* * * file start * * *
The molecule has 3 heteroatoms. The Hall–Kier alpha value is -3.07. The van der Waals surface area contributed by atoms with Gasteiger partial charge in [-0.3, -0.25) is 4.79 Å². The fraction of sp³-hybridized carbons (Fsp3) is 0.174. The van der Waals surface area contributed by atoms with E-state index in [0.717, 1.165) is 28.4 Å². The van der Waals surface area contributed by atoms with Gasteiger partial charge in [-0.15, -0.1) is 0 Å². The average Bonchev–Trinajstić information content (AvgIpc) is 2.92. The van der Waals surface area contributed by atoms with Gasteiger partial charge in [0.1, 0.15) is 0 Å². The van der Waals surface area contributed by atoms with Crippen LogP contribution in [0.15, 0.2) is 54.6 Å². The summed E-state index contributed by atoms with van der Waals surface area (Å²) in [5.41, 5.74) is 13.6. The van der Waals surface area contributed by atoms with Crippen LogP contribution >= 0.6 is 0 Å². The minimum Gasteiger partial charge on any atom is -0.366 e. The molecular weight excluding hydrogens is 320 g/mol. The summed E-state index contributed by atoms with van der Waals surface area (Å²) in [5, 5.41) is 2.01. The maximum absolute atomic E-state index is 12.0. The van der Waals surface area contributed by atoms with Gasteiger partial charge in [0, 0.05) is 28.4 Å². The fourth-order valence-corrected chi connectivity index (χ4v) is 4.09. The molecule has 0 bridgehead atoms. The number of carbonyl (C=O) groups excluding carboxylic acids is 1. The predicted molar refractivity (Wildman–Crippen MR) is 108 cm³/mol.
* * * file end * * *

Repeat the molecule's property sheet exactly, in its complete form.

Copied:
The molecule has 3 heteroatoms. The Hall–Kier alpha value is -3.07. The van der Waals surface area contributed by atoms with Gasteiger partial charge in [-0.3, -0.25) is 4.79 Å². The fraction of sp³-hybridized carbons (Fsp3) is 0.174. The van der Waals surface area contributed by atoms with E-state index in [0.717, 1.165) is 28.4 Å². The van der Waals surface area contributed by atoms with Gasteiger partial charge in [-0.15, -0.1) is 0 Å². The average Bonchev–Trinajstić information content (AvgIpc) is 2.92. The van der Waals surface area contributed by atoms with Gasteiger partial charge in [0.1, 0.15) is 0 Å². The van der Waals surface area contributed by atoms with Crippen LogP contribution in [0.15, 0.2) is 54.6 Å². The summed E-state index contributed by atoms with van der Waals surface area (Å²) in [5.41, 5.74) is 13.6. The van der Waals surface area contributed by atoms with Crippen LogP contribution >= 0.6 is 0 Å². The minimum Gasteiger partial charge on any atom is -0.366 e. The molecular weight excluding hydrogens is 320 g/mol. The summed E-state index contributed by atoms with van der Waals surface area (Å²) in [5, 5.41) is 2.01. The maximum absolute atomic E-state index is 12.0. The van der Waals surface area contributed by atoms with Gasteiger partial charge in [0, 0.05) is 28.4 Å². The fourth-order valence-corrected chi connectivity index (χ4v) is 4.09. The molecule has 0 bridgehead atoms. The number of carbonyl (C=O) groups excluding carboxylic acids is 1. The predicted molar refractivity (Wildman–Crippen MR) is 108 cm³/mol.